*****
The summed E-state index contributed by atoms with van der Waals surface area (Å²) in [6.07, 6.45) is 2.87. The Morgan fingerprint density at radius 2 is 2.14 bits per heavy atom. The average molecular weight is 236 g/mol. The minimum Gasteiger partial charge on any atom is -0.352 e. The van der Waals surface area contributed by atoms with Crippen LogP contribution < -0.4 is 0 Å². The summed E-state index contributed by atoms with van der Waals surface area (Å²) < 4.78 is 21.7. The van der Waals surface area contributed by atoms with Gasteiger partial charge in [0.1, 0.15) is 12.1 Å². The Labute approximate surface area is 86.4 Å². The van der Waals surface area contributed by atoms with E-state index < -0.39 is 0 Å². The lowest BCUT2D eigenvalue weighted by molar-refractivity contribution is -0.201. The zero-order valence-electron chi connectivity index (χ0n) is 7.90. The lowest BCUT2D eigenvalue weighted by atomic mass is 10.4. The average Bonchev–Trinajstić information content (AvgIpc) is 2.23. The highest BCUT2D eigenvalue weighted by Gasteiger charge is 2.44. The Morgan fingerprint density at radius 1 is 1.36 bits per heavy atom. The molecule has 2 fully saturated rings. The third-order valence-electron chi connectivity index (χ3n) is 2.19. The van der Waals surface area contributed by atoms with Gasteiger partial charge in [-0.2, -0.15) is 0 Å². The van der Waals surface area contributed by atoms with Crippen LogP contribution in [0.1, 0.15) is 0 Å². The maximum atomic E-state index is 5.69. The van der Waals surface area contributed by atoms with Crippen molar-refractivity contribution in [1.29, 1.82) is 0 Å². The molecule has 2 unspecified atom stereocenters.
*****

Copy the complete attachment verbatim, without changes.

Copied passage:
The summed E-state index contributed by atoms with van der Waals surface area (Å²) in [6.07, 6.45) is 2.87. The Morgan fingerprint density at radius 2 is 2.14 bits per heavy atom. The average molecular weight is 236 g/mol. The minimum Gasteiger partial charge on any atom is -0.352 e. The van der Waals surface area contributed by atoms with Crippen LogP contribution < -0.4 is 0 Å². The summed E-state index contributed by atoms with van der Waals surface area (Å²) < 4.78 is 21.7. The van der Waals surface area contributed by atoms with Gasteiger partial charge in [0.1, 0.15) is 12.1 Å². The Labute approximate surface area is 86.4 Å². The van der Waals surface area contributed by atoms with E-state index < -0.39 is 0 Å². The lowest BCUT2D eigenvalue weighted by molar-refractivity contribution is -0.201. The zero-order valence-electron chi connectivity index (χ0n) is 7.90. The lowest BCUT2D eigenvalue weighted by atomic mass is 10.4. The average Bonchev–Trinajstić information content (AvgIpc) is 2.23. The highest BCUT2D eigenvalue weighted by Gasteiger charge is 2.44. The Morgan fingerprint density at radius 1 is 1.36 bits per heavy atom. The molecule has 2 fully saturated rings. The third-order valence-electron chi connectivity index (χ3n) is 2.19. The van der Waals surface area contributed by atoms with Gasteiger partial charge in [-0.2, -0.15) is 0 Å². The van der Waals surface area contributed by atoms with Crippen LogP contribution in [0.1, 0.15) is 0 Å². The maximum atomic E-state index is 5.69. The van der Waals surface area contributed by atoms with Crippen molar-refractivity contribution in [1.29, 1.82) is 0 Å². The molecule has 2 unspecified atom stereocenters.